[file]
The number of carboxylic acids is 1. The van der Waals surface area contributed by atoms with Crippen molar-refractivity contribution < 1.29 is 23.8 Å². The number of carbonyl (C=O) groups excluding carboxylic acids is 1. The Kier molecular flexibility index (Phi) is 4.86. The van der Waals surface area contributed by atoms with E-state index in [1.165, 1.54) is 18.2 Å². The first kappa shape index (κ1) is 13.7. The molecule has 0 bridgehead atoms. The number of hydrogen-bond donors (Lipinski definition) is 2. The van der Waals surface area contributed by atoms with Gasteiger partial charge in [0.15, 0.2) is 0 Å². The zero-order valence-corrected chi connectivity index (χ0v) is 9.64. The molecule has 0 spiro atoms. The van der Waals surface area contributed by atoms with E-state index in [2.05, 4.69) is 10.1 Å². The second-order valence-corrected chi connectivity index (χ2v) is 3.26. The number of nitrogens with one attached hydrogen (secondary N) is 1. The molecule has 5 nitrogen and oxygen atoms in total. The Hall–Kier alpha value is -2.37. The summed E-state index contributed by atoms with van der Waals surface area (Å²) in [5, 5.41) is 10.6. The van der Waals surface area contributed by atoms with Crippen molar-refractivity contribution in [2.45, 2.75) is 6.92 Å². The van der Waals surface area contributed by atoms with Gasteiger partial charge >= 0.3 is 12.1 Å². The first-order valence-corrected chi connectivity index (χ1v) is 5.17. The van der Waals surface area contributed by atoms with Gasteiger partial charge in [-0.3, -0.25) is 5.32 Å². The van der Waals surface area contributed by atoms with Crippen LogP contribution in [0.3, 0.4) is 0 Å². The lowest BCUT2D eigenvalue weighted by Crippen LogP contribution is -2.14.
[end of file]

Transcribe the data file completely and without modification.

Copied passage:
The number of carboxylic acids is 1. The van der Waals surface area contributed by atoms with Crippen molar-refractivity contribution < 1.29 is 23.8 Å². The number of carbonyl (C=O) groups excluding carboxylic acids is 1. The Kier molecular flexibility index (Phi) is 4.86. The van der Waals surface area contributed by atoms with E-state index in [1.165, 1.54) is 18.2 Å². The first kappa shape index (κ1) is 13.7. The molecule has 0 bridgehead atoms. The number of hydrogen-bond donors (Lipinski definition) is 2. The van der Waals surface area contributed by atoms with Gasteiger partial charge in [0.15, 0.2) is 0 Å². The zero-order valence-corrected chi connectivity index (χ0v) is 9.64. The molecule has 0 spiro atoms. The van der Waals surface area contributed by atoms with E-state index in [2.05, 4.69) is 10.1 Å². The second-order valence-corrected chi connectivity index (χ2v) is 3.26. The number of nitrogens with one attached hydrogen (secondary N) is 1. The molecule has 5 nitrogen and oxygen atoms in total. The Hall–Kier alpha value is -2.37. The summed E-state index contributed by atoms with van der Waals surface area (Å²) in [5, 5.41) is 10.6. The van der Waals surface area contributed by atoms with Crippen molar-refractivity contribution in [2.45, 2.75) is 6.92 Å². The van der Waals surface area contributed by atoms with Gasteiger partial charge >= 0.3 is 12.1 Å². The first-order valence-corrected chi connectivity index (χ1v) is 5.17. The van der Waals surface area contributed by atoms with Gasteiger partial charge in [-0.3, -0.25) is 5.32 Å². The van der Waals surface area contributed by atoms with Crippen LogP contribution in [0.3, 0.4) is 0 Å². The lowest BCUT2D eigenvalue weighted by Crippen LogP contribution is -2.14.